“I will decentralize the district and push money down to the local level,” Vallas said. “We will have community schools.”
Vallas also defended his tenure as CPS CEO, saying the district grew by about 40,000 students even as he opened 15 charter schools and pushed school choice vouchers, relabeling them as “scholarships.”
“I’m never going to oppose opportunities to provide additional educational choices to poor families,” Vallas said. “I think having quality school choices is a civil right. But my overwhelming focus is on traditional public schools, and in every school district that I’ve run, the enrollment has grown.”
Vallas proposed expanding marijuana revenues and gambling, including legalizing video poker, and offering 10-year property tax breaks to help fund a public land trust that would invest in the South and West sides.
Although Vallas has been critical of Mayor Lori Lightfoot after supporting her in the 2019 election, on Monday he said he supported her throughout what he called an “unnecessary” strike by the CTU and praised her leadership through the COVID-19 pandemic and her investments on the South and West sides.
“She has made an effort to prioritize the South and West sides. I just think that the execution has been disastrous,” Vallas said. “But the bottom line is, I believe that it’s organic to who she is.”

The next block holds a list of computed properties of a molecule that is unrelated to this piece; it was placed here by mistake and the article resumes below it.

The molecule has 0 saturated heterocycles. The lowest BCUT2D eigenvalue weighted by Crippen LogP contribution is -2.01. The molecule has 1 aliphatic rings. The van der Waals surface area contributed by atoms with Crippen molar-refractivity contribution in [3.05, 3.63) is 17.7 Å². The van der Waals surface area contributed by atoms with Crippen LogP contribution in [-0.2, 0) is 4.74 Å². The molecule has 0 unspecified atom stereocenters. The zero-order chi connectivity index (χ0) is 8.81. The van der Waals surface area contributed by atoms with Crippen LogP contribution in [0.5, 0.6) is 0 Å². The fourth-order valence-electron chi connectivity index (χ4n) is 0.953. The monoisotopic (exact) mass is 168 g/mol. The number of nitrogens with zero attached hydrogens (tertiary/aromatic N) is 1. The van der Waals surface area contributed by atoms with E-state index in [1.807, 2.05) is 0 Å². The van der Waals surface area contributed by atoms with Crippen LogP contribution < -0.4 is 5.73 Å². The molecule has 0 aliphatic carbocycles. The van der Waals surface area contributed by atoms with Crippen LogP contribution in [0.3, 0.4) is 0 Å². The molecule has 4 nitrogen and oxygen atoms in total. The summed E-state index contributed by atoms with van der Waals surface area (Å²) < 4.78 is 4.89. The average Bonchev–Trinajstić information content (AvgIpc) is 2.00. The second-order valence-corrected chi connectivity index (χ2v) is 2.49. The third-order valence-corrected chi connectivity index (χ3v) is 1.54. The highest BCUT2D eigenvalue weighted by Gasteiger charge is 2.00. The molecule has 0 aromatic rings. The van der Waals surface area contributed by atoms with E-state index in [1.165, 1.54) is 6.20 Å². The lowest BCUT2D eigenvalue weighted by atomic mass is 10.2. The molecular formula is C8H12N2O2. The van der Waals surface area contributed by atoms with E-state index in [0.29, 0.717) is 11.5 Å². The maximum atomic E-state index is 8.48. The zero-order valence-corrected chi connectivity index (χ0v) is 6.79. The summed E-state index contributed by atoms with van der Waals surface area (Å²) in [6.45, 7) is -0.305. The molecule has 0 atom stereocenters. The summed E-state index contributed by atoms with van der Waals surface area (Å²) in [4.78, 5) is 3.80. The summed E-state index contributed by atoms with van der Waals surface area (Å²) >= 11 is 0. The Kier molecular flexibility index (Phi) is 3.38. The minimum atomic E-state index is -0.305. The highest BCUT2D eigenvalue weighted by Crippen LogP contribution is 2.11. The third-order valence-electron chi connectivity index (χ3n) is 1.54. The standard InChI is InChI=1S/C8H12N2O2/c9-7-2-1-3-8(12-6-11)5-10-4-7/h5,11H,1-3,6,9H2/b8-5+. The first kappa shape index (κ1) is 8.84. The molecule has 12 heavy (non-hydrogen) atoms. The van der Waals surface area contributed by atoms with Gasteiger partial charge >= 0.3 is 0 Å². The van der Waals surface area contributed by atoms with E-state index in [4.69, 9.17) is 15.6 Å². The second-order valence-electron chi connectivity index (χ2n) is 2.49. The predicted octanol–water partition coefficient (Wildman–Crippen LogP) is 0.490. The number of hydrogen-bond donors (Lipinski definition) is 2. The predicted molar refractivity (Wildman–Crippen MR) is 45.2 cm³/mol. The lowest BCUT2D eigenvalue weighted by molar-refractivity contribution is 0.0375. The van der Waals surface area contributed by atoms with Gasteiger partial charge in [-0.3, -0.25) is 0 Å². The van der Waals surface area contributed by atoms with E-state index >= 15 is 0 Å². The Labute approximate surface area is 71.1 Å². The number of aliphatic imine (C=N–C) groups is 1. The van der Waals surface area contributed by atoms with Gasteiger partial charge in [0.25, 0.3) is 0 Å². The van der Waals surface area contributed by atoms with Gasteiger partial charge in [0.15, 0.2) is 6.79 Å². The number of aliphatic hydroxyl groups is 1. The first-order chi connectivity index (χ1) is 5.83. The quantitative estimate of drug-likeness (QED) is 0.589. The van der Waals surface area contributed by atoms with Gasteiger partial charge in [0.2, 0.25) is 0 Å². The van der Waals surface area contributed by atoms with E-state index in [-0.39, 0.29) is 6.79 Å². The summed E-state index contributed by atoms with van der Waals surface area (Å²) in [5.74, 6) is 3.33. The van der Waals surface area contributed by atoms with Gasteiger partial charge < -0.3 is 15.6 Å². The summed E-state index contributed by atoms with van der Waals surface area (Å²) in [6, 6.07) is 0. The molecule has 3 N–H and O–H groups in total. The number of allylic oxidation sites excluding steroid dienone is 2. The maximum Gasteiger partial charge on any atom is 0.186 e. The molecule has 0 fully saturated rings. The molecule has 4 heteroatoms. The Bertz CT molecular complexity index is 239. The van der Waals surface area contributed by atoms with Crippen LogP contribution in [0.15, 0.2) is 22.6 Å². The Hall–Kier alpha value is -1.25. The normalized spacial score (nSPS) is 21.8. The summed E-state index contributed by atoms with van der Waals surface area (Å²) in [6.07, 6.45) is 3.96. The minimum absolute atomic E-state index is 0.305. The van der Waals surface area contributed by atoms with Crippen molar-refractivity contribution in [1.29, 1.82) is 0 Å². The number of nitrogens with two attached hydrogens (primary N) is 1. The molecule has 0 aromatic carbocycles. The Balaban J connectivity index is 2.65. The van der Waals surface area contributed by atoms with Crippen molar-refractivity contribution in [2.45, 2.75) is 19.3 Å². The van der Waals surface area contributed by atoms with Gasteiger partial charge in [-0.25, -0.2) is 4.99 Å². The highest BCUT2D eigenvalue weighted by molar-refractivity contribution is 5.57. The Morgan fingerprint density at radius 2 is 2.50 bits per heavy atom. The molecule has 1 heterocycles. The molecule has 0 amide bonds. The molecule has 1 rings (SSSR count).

Vallas largely punted on a question about bicyclist safety, but he said he would hear out activists who have been pushing the issue.
“If I have one strength, it is knowing what I don’t know, and going out and finding somebody who knows what I don’t know, and then listening to them and bringing things to scale,” Vallas said.
Vallas has faced significant criticism as he has emerged as a formidable contender to make the expected mayoral runoff, including revelations that he lists a suburban Palos Heights home as his legal residence and that his son, a police officer, was involved in officers shooting a Black man in Texas.
Vallas said his son had been cleared in the shooting and shrugged off the residency concerns, saying he lives 100 percent of the time in a Bridgeport apartment where he became registered to vote just one year ago.
Since moving back from Philadelphia in the early 2000s, Vallas said he has lived separately from his wife, who resides in Palos Heights, where she is registered to vote, and takes care of the couple’s aging parents in the suburbs. He said he generally sees his wife once a week for “Sunday coffee.”
“Families make sacrifices,” Vallas said. “That’s why we’ve stayed married for almost four decades. She’s been willing to make sacrifices as I have pursued my public service, and I’ve been willing to sacrifice for her.”
Vallas described efforts to label him a Republican and anti-choice as “hogwash,” and he said he had been asked to run for office as a Republican in the past but declined in part because he felt like he was too far to the left on issues like abortion.
“I have been a lifelong Democrat, and I just felt that there were too many fundamental differences, particularly on a woman’s right to choose,” Vallas said. “I think I would have a problem.”
When it came to “dibs,” Chicago’s practice of reserving parking spots in the snow with furniture, Vallas was squarely on the fence.
“I say that I’m not for it, but there’s been times when I’ve brought the lawn chair out,” Vallas said.
The conversation was the eighth in a series of livestreamed, one-on-one interviews between Washington and all nine Chicago mayoral candidates.
The election is scheduled for Feb. 28. If no two candidates receive 50 percent of the vote, the top two vote-getters will head to a runoff on April 4.